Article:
Applegate Lake trails make good winter hikes
Trails near Applegate Lake make good hiking during the short days of winter.
At an altitude of 2,000 feet, these trails are almost always snow-free and just a short drive from the Medford area.
They may lack the grandeur of high-altitude routes in the Cascades and Siskiyous, but they provide a quick and easy taste of the outdoors.
These trails are short and relatively flat, ranging in length from .6 to 1.6 miles. Using parts of several trails or all of them you can dial in as much walking as your legs can stand and see very little of the same scenery twice.
To avoid confusion - and biting off more walking than you really want - take a map. Mountain bikes are allowed on these routes, so don't be surprised if you encounter cyclists.
To get there, take Highway 238 west from Medford to Jacksonville and continue west to Ruch. Turn left (south) on Upper Applegate Road and drive to Applegate Dam. Turn left and drive across the dam, then follow Forest Road 1075 for three miles to the Dagelma trailhead, where several trails begin.
The Calsh Trail (No. 971) is just .7 miles, mostly through a stand of mature Douglas fir. It connects to the Payette Trail (No. 970) which follows the shore of Applegate Lake for about nine miles. If you turn left and follow the Payette Trail for about a quarter mile, you will meet the Sinns Bar Trail (No. 972).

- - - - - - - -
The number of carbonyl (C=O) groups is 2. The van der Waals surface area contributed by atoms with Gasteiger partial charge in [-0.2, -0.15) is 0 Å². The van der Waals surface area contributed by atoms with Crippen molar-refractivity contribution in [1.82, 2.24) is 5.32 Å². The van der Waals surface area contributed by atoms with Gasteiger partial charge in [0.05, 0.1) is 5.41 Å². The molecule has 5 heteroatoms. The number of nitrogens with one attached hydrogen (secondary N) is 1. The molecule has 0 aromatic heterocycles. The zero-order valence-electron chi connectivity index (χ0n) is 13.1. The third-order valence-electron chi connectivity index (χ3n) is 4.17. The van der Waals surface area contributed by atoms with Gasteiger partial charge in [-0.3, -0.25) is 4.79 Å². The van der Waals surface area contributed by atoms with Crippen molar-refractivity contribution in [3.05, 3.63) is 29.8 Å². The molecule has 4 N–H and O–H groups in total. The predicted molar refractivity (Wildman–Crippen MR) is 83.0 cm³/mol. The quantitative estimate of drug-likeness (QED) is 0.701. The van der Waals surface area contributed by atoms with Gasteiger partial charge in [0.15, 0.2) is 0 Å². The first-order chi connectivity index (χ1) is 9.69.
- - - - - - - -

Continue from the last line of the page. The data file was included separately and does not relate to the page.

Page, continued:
At .8 miles, the Sinns Bar Trail is one of the little connector routes in this collection of trails. It passes through an area that is said to have been mined by a Chinese man. At its eastern end, it joins the Prospectors Loop Trail (No. 974), a 1.6-mile loop. Prospectors Loop is the longest single trail in this group.
Along the way you'll see evidence of mining activity that gave the trail its name. Look for the shallow holes that were dug in this area about 100 years ago, when miners were looking for mercury and copper. This trail passes through some of the varied stands of conifers that are so typical of low-elevation forest in Southern Oregon.
The Osprey Trail (No. 973) is a .6-mile route that connects the Prospectors Loop with the Payette Trail along the lake shore. This short route offers perhaps the largest range of tree species. As it descends toward the Payette Trail, the vegetation changes from a mixed stand of firs and pines to a drier forest of white oak, madrone and manzanita.
If you're looking for exercise and maximum distance, take the Calsh Trail (.7 miles), turn left and follow the Payette Trail for about three miles along the lake. Then turn left at the junction with the Osprey Trail (.6 miles) and follow it to the junction with the Prospectors Loop (1.6 miles). You'll finish where you started six miles earlier.